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Old 10-27-2009, 08:34 PM
 
Location: Pennsylvania
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It might be a moot point. She might not be able to contribute more to the 401K.
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Old 10-28-2009, 02:20 AM
 
72,120 posts, read 72,094,203 times
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Quote:
Originally Posted by Iwillthink4u View Post
......... this looks like a whole bunch of copying and pasting to me!!!

it doesn't really answer my original question though....


cheers.
no copying and pasting at all, it was more a responce to cdelena who suggested a little bit into the 401k to meet employers match and then use a roth. i failed to see any advantage to going roth in this case. she makes alot of money now and is not in a low tax bracket. her tax bracket hopefully is higher now then when she retires later on .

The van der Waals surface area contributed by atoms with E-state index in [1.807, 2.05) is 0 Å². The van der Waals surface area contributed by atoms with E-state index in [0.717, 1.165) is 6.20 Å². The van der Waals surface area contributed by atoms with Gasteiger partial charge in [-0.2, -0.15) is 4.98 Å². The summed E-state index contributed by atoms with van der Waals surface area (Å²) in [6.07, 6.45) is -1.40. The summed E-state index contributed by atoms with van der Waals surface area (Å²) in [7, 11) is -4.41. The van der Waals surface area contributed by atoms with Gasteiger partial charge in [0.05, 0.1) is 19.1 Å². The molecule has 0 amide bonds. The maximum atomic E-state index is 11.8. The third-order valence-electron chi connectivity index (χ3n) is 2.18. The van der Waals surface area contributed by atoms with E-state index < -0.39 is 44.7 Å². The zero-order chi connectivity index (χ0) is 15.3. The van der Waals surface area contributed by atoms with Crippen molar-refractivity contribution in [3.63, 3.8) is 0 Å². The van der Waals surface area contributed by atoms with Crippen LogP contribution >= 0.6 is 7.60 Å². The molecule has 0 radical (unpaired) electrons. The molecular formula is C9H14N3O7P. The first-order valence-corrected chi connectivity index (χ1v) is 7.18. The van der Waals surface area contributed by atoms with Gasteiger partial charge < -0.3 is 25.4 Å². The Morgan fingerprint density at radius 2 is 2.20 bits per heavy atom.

without knowing what her choices are in her 401k and fees etc now one can really say what she should do. im a big fan of socking away as much retirement money as one can while they can. sometimes life and its little zingers hit you with expenses left and right and long term savings stops for a while. once a house and family are in the picture retirement saving usually gets cut to a min.

many 401k plans have high fee , low perferformance or just poor choices as far as putting a diversified portfolio together.. if your friend has good solid choices and she has about 8 months of emergency money set up and disability insurance in place then save away in the 401k. the term 401k is only a tax status of an account, not the investment choices so there are quite alot of pieces of the puzzle missing..

Last edited by mathjak107; 10-28-2009 at 02:48 AM..
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Old 10-28-2009, 07:58 AM
 
Location: Two Rivers, Wisconsin
11,731 posts, read 11,574,271 times
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Personally, I always contributed the max allowed to my 401K when I was working, 10% before tax, and 10% after tax. If someone is young, has company match, they should take full advantage, keeping on top of the choices made within the 401K.